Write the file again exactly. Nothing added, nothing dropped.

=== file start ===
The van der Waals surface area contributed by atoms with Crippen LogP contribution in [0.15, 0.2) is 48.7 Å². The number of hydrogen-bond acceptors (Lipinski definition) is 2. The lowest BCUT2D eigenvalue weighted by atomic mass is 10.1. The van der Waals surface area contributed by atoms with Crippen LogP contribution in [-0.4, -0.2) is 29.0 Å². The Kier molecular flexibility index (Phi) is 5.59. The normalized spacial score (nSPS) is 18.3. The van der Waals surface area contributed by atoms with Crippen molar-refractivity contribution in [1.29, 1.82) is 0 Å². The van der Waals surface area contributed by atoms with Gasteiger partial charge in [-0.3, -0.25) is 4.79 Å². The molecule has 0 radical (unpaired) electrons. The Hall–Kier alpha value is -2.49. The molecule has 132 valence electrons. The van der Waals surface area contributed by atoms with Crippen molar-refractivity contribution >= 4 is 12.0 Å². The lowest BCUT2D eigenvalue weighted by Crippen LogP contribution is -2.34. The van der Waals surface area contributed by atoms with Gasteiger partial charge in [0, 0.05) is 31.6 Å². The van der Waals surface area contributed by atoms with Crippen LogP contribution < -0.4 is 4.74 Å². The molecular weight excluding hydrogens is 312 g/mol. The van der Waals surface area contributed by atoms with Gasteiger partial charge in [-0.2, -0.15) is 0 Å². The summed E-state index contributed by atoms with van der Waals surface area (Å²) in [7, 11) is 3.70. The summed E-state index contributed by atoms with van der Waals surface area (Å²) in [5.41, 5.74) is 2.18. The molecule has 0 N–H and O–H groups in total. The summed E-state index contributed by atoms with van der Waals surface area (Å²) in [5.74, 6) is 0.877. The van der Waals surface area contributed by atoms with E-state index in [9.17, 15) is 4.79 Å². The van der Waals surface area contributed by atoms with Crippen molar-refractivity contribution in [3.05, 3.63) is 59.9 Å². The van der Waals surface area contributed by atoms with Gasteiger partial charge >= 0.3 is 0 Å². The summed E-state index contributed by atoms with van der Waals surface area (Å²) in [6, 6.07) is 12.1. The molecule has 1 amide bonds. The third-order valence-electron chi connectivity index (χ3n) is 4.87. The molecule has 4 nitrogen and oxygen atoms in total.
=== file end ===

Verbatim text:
The van der Waals surface area contributed by atoms with Crippen LogP contribution in [0.15, 0.2) is 48.7 Å². The number of hydrogen-bond acceptors (Lipinski definition) is 2. The lowest BCUT2D eigenvalue weighted by atomic mass is 10.1. The van der Waals surface area contributed by atoms with Crippen LogP contribution in [-0.4, -0.2) is 29.0 Å². The Kier molecular flexibility index (Phi) is 5.59. The normalized spacial score (nSPS) is 18.3. The van der Waals surface area contributed by atoms with Crippen molar-refractivity contribution in [1.29, 1.82) is 0 Å². The van der Waals surface area contributed by atoms with Gasteiger partial charge in [-0.3, -0.25) is 4.79 Å². The molecule has 0 radical (unpaired) electrons. The Hall–Kier alpha value is -2.49. The molecule has 132 valence electrons. The van der Waals surface area contributed by atoms with Crippen molar-refractivity contribution >= 4 is 12.0 Å². The lowest BCUT2D eigenvalue weighted by Crippen LogP contribution is -2.34. The van der Waals surface area contributed by atoms with Gasteiger partial charge in [0, 0.05) is 31.6 Å². The van der Waals surface area contributed by atoms with Crippen LogP contribution < -0.4 is 4.74 Å². The molecular weight excluding hydrogens is 312 g/mol. The van der Waals surface area contributed by atoms with Gasteiger partial charge in [-0.2, -0.15) is 0 Å². The summed E-state index contributed by atoms with van der Waals surface area (Å²) in [7, 11) is 3.70. The summed E-state index contributed by atoms with van der Waals surface area (Å²) in [5.41, 5.74) is 2.18. The molecule has 0 N–H and O–H groups in total. The summed E-state index contributed by atoms with van der Waals surface area (Å²) in [5.74, 6) is 0.877. The van der Waals surface area contributed by atoms with E-state index in [9.17, 15) is 4.79 Å². The van der Waals surface area contributed by atoms with Crippen molar-refractivity contribution in [3.05, 3.63) is 59.9 Å². The van der Waals surface area contributed by atoms with Gasteiger partial charge >= 0.3 is 0 Å². The summed E-state index contributed by atoms with van der Waals surface area (Å²) in [6, 6.07) is 12.1. The molecule has 1 amide bonds. The third-order valence-electron chi connectivity index (χ3n) is 4.87. The molecule has 4 nitrogen and oxygen atoms in total.